Ahuacatlan, with the dedicatory title of San Juan, the head settlement of the district of the alcaldia mayor of Zacatlan in Nueva España. Its inhabitants are composed of 450 families of Indians, and 60 of Spaniards, Mustees, and Mulattoes, including the settlements of the district. Five leagues from its capital, and separated by a mountainous and rugged road, as also by a very broad river, whose waters, in the winter time, increase to such a degree as to render all communication between the above places impracticable.
Ahuacatlan, another, of the head settlement of the district of Olinala, and alcaldia mayor of Tlapa, in the above kingdom. It contains 160 families of Indians, who trade in chia^ (a white medicinal earth), and grain, with which its territory abounds. It lies n, w. of its head settlement.
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which the inhabitants trade. These are composed of 34 Indian families. It is a little more than three leagues from its head settlement,
AIOZINGO, a settlement of the alcaldía mayor of Chaleo in Nueva España, situate on the shore of the lake of Mexico, with a good port, at which are embarked the fruits of many provinces for the supply of that capital, (Chaleo), which is within eight or ten hours sail from hence. It has a good convent of S. Augustin, where a most beautiful image of the virgin is reverenced, and supposed to be wonder-working. Its inhabitants consist of 120 Indian families and some Spanish. It is distant one league s, s. e. from its capital.
AIRICOS, a nation of Indians who inhabit the plains of Cazanare and Meta, of the new kingdom of Granada, to the c. of the mountains of Bogota, on the borders of the river Ele. It is numerous, and feared by all its neighbours, on account of its valour and dexterity in the use of arms.
Airicos, with the dedicatory title of San Francisco Xavier, a settlement which belonged to the Jesuits, and founded in 1662 by father Antonio de Monteverde, and composed of some of those Indians who were thus reduced to the Catholic faith.
AIRIHUANCA, a settlement of the province and corregimiento of Cotabamba in Peru.
AIRS, a small city of the province and colony of New Jersey, in the county of Burlington.
AIUDA, Nuestra Senora be la, a village and settlement of the Portuguese, in the province and captainship of Pernambuco in Brazil, situate upon the sea-coast, and on the shore of the river S. Miguel.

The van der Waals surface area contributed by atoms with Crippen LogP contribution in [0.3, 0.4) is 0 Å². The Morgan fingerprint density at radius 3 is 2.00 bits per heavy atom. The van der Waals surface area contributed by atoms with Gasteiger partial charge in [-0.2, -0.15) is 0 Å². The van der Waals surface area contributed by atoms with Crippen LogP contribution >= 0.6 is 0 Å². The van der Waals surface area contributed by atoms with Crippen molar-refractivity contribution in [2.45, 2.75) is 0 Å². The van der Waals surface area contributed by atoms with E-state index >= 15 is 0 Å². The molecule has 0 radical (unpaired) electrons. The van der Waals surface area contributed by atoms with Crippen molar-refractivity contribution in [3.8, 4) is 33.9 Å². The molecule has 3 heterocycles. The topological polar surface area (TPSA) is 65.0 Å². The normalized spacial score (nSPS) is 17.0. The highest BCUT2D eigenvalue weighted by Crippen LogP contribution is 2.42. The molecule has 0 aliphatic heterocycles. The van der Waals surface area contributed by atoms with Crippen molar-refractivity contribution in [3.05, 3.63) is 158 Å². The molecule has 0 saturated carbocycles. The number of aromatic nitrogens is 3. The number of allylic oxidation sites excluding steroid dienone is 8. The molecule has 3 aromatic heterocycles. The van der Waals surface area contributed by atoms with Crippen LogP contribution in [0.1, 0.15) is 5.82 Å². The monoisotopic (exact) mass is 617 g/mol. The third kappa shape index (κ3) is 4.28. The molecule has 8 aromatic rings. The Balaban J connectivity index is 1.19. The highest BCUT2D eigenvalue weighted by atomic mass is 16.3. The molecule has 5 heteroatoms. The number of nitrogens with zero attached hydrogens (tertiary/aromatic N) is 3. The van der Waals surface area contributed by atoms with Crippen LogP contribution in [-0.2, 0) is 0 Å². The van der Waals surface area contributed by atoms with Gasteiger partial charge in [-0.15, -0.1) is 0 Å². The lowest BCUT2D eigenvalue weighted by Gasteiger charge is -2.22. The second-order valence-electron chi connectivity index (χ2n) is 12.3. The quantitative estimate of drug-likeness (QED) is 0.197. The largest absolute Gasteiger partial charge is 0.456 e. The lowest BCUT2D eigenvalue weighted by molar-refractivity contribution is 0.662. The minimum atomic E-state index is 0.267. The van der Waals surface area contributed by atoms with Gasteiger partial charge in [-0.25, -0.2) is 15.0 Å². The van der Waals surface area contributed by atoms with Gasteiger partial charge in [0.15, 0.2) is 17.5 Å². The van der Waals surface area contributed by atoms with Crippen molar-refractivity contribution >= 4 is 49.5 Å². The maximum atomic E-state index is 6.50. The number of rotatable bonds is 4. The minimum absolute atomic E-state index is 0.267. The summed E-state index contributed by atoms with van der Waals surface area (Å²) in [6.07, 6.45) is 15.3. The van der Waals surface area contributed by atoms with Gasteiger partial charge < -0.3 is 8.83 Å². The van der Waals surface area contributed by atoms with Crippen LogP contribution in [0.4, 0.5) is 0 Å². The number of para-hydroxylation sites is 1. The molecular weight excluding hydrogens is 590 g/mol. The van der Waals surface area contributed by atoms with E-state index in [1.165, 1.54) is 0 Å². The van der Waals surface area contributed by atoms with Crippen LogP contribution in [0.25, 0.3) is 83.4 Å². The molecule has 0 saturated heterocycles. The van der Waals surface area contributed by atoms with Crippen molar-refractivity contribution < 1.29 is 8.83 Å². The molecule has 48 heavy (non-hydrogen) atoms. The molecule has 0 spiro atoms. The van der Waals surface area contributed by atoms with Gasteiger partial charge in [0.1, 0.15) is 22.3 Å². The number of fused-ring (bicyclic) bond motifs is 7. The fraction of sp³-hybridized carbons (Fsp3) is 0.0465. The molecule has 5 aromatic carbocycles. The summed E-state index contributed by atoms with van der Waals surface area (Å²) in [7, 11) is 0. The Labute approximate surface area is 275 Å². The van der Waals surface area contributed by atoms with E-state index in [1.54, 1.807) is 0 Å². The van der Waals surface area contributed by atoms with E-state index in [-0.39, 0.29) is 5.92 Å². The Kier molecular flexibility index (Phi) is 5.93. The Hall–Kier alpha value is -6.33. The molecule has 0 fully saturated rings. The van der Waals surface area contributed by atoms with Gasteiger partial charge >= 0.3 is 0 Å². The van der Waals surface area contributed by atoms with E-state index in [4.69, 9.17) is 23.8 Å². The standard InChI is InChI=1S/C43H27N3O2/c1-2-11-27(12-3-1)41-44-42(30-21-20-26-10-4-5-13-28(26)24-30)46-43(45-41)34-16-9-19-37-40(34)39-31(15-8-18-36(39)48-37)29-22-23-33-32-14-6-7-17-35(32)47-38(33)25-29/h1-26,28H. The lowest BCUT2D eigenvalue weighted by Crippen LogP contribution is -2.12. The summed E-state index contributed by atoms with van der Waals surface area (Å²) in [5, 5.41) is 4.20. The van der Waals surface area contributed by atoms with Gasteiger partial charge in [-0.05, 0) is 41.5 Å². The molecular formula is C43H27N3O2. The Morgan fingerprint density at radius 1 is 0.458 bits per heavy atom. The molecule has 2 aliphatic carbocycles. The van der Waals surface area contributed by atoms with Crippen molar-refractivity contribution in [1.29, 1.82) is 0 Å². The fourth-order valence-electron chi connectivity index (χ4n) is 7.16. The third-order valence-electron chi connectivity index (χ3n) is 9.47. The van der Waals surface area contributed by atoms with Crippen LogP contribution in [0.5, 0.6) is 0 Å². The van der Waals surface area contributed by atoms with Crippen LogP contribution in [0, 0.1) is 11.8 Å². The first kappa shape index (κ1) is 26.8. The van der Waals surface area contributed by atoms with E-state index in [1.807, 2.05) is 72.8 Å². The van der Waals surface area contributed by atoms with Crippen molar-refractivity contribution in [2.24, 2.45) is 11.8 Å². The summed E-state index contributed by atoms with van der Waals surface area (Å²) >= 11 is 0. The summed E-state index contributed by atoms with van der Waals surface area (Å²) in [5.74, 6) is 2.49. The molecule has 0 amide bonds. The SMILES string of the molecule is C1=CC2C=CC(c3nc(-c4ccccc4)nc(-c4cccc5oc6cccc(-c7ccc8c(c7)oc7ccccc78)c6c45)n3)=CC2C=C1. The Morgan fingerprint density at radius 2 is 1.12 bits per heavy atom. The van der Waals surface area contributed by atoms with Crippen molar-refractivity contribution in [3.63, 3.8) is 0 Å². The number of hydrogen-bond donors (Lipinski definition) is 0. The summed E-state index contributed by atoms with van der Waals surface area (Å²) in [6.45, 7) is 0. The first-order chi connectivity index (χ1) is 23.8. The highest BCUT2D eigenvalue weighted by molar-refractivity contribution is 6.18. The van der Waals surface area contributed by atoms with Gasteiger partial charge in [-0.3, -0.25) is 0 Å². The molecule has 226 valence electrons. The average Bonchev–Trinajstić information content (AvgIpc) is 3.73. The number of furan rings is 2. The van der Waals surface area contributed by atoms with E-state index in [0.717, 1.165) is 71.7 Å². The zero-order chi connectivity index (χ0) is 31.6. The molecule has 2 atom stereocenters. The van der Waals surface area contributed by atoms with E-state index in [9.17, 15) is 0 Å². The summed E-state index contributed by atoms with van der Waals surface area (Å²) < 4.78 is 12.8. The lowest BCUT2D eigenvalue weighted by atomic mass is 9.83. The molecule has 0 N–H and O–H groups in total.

Aiuda, another settlement in the province and captainship of Puerto Seguro, situate upon the coast on the shore of the port.
AIUILA, a river of the province and alcaldia mayor of Soconusco, in the kingdom of Guatemala: It runs into the S. sea between the settlement of Suchitepec and the river Coatlan.
AIUINOS, a nation of Indians of the province and government of Cinaloa in Nueva Espana, converted to the faith by father Francisco Olinano, of the abolished society of the Jesuits, in 1624. They live towards the n. of the above province, and in the times of their heathenism they dwelt in the lofty mountains, in order that they might defend themselves from the other nations with whom they were at war. They are docile, well-inclined, and of good habits.
AIUN, or luMERi, a river of the province and
viceroyalty of Buenos Ayres. It runs s. and enters the Rio Negro.
AIUNCHA, Pago BE, a settlement of the province and government of Tucuman, in the district and jurisdiction of the city of Santiago del Estero, from whence it is 22 leagues distant. It is situate on the shore of the river Dulce.
AIUTLA, the head settlement of the district of the alcaldia mayor of Villalta in Nueva Espana. It is of a cold temperature, containing 187 Indian families, and a convent of the religious order of S. Domingo ; distant 13 leagues to the e. of its capital.
Aiutla, another settlement in the head settlement of the district and alcaldia mayor of Autlan of the same kingdom, with 23 Indian families, who have large stores of pulse and fruit, so rich and fertile is their country. It is annexed to the curacy of Tenamaztlani, from whence it lies one league s,
AlUA, a small town of the island of St. Domingo, situate in the line which divides the Spanish territory from the French. It was the inhabitants of this town who chiefly contributed to ensure the victory which was gained against the Spaniards in the plain of Puerto Real, by the president Don Francisco de Segura y Sandoval, in 1691.
AIX, Palmar be, a large beach on the coast of Florida, within the channel of Bahama, near the point of Canaveral ; memorable for the shipwreck of 22 vessels, composing the fleet of Nueva Espana, which took place in 1715, being under the command of Don Antonio de Ubila ; memorable also for the loss of two galleons from Tierra Firme, commanded by Don Antonio de Echevers ; the loss of the one and the other amounting to nearly 20 million dollars.
Aix, a river of the same province, which runs into the sea very near the Palmar.
AJOIANI, a settlement of the province and corregimiento of Carabaya in Peru, annexed to the curacy of Coaza.